January 1, 2017

DIY Dry-Aged Beef – and How It’s Different

Dry-aged beef is significantly different to the shrink-wrapped, wet-aged beef you’d usually buy at the supermarket. These days, many restaurants offer it up as a preferable alternative. And once you’ve tried it, it’s not hard to understand why – it has some very unique characteristics.

However, as a sought-after, high quality product, it’s obviously much more expensive than wet-aged beef. But the good news is that you can actually dry-age beef from the comfort of your own kitchen. And it’s actually really easy!

What is dry-aged beef?

All beef products undergo some sort of ageing treatment that allows for appropriate preservation of the meat and safe eventual consumption. The wet-ageing process (also known as cryovacing) preserves beef in shrinkwrap, preventing it from exposure to bacteria – but that’s as much as it does.

Effective dry-ageing, on the other hand, involves the drying and dehydration of beef in a constant, controlled environment. This promotes safety while also enhancing the taste and texture of the beef.

How is it different?

There are definitive, noticeable differences between wet-aged and dry-aged beef. The dry-ageing process breaks down certain protein and fat strands in the meat, softening it dramatically.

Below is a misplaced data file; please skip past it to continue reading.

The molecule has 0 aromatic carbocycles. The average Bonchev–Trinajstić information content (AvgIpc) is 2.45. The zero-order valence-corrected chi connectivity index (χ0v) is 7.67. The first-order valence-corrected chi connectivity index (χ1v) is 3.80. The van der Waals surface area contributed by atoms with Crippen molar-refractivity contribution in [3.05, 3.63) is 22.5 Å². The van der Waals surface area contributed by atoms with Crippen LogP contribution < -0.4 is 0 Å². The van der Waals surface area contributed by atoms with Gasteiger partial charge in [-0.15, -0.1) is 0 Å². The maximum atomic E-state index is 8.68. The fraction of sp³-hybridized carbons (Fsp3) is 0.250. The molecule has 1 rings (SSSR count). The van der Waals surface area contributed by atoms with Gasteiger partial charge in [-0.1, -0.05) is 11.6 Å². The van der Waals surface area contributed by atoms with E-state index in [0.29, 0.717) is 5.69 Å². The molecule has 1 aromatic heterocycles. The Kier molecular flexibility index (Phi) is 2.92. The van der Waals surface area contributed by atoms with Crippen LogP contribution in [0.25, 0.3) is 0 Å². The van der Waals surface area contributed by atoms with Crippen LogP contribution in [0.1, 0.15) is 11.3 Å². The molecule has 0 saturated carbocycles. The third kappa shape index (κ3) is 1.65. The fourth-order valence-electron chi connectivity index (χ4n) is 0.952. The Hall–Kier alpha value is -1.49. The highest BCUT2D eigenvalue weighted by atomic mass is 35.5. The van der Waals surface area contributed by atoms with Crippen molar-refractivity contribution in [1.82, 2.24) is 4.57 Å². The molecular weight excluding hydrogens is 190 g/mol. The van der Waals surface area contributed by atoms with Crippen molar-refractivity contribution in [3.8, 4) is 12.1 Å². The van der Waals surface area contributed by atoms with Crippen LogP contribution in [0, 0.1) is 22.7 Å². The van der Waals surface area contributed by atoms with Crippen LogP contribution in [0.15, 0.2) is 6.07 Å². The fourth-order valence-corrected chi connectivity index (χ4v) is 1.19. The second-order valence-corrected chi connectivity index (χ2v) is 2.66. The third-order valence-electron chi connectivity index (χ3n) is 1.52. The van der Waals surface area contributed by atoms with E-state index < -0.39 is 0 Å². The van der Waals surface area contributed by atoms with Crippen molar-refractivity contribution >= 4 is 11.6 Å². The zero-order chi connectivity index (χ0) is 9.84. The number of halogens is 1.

It also releases a naturally occurring gas byproduct in the meat, which alters and heightens the flavour. From there, the beef starts to dehydrate, and the flavours really start “pushing” through.

Dry-ageing at home

The above video gives you a great insight into how you can easily dry-age beef at home. Chef Ben Higgs guides us through the process, from removing the beef from its anaerobic ageing environment, to finding our enhanced final product.


  • Cut off the portion of beef you want to dry-age
  • Carefully wrap it in muslin cloth or an antibacterial cloth (eg Chux)
  • Tie the wrapped meat with butcher’s twine
  • Place on a rack tray and secure in the fridge
  • Leave to dry-age for up to a week

Once your beef is dry-aged, you’ll notice its significantly reddened colour. Then, once you’ve cooked it, you’ll notice the sensationally heightened, strong, sweet flavour.

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